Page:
DIY vertical garden water tank

By transforming your water tank into a vertical garden, you’ll create a stylish feature and gain extra planting space. Here’s how to do it

Easy watering

Install a drip irrigation system to ensure that your vertical garden is watered regularly. Choose a system equipped with an automatic valve which waters the plants using water pumped from a water tank or from a nearby tap.

Water tanks allow you to harvest precious rainwater during the rainy season to use during the drier months. This is great for conserving water, but not so wonderful from an aesthetic point of view. Instead of struggling to find a hiding place for your tank, give it pride of place near a patio or entrance and transform it into a vertical garden. A specially made planting bag can be wrapped around the tank and filled with your choice of plants. This is a great idea for smaller gardens where space is at a premium as it also gives you extra room to grow your favourite plants. Justin Sam from Vertical Landscapes shows you how he transformed this water tank on author Jane Griffiths’ patio into a vertical succulent garden, step-by-step.


  • Strong hanging planting bag (this one, made by Geotextiles Africa, is available from Vertical Landscapes)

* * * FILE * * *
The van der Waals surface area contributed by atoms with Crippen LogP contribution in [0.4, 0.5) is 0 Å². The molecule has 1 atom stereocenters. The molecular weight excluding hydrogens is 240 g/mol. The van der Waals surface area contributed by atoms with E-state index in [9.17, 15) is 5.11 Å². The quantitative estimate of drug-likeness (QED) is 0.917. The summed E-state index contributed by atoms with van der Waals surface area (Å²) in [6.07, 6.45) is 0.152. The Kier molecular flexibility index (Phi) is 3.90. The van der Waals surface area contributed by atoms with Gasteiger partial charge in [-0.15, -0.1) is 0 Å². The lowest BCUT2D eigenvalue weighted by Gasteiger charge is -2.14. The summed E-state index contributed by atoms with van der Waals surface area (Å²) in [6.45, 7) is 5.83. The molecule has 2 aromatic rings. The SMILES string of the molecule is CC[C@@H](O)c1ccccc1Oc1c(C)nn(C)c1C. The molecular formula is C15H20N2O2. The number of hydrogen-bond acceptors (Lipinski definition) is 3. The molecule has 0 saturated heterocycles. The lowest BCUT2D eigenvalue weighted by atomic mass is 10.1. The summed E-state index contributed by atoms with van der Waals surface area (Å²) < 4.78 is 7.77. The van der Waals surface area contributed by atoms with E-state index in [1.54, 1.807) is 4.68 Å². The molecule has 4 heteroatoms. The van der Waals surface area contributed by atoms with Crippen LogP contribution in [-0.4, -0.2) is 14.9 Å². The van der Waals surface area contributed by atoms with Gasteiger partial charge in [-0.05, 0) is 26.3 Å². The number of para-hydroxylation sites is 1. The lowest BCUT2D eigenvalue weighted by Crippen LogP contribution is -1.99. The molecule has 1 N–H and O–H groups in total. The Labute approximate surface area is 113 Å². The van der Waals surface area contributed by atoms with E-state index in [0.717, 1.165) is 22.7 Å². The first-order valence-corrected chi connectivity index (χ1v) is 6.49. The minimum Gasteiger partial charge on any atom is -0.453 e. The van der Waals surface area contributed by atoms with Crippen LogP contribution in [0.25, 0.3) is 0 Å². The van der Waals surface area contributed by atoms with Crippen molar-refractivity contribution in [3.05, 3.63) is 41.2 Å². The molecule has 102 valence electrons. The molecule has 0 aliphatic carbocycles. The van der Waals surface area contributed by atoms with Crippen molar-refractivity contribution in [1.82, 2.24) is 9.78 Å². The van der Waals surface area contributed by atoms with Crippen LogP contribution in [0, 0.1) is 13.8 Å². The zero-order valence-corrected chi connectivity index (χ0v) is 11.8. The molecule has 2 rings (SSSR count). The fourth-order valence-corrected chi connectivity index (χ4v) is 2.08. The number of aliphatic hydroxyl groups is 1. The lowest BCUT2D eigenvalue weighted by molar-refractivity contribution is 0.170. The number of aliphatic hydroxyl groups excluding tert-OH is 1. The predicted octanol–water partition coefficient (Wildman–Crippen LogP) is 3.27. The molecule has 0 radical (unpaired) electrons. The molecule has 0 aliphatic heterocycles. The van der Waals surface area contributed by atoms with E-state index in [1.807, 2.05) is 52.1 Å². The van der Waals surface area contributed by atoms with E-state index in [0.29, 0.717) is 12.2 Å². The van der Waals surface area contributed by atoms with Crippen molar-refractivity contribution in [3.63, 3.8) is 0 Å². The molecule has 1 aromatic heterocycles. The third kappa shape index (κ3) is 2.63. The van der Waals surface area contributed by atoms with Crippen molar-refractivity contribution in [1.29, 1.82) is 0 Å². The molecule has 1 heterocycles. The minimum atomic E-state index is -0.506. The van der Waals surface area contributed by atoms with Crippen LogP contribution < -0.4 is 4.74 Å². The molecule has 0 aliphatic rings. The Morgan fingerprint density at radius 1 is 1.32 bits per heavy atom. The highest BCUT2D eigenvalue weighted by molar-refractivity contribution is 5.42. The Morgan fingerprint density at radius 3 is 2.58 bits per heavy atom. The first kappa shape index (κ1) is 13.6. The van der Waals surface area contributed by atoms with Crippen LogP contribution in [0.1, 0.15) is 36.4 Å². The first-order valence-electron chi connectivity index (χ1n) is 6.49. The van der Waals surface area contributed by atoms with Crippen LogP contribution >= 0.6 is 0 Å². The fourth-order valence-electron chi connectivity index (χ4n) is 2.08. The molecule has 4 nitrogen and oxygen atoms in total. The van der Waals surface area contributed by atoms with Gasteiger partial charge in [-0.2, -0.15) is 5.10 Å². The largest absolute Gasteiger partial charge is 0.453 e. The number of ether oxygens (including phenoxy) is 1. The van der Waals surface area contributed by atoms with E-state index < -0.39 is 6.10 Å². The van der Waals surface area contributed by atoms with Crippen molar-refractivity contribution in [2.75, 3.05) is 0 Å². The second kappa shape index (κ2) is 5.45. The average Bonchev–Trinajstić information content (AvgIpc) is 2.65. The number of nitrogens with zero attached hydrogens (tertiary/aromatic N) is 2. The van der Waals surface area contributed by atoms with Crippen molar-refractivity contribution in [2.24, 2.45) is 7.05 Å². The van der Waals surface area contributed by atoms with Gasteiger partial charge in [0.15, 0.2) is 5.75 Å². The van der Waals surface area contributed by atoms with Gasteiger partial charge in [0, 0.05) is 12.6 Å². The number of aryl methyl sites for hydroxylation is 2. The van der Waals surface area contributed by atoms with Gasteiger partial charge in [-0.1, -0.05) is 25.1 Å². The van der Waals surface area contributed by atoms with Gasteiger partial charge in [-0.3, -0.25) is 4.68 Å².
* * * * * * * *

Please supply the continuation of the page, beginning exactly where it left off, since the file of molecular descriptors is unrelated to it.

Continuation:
• Strong cable ties
  • Planting medium
  • A selection of succulents


Step 1: Position your planting bag.

Step 2: Cut the bag to fit around any piping.

Step 3: Cut small holes along the top – five or six, depending on the size of your tank – through which cable ties will be threaded.

Step 4: Thread cable ties through the holes, attaching them together to form a long chain.

Step 5: Connect the ends of the cable tie chain to form a circle around the top of the tank then tighten.

Step 6: Cut holes in the bag for the tap to fit through.

Step 7: To support the weight of the planting bag, create another row of holes through which to thread cable ties about a third or halfway down the tank. Thread cable ties through the holes and tighten them around the tank, but not too tight as the pockets need some slack to make room for the plants. You can tighten the cable ties again, if necessary, after planting.

Step 8: Half fill the planting pockets with a potting mix (we used a container mix from Talborne Organics containing vermiculite to help retain water, compost and fertiliser).

Step 9: Position your plants in the pockets – this selection of succulents came from Kazimingi Nursery Farm. (Plants that spill over the pockets are ideal.) Fill in with more potting mix and water your plants.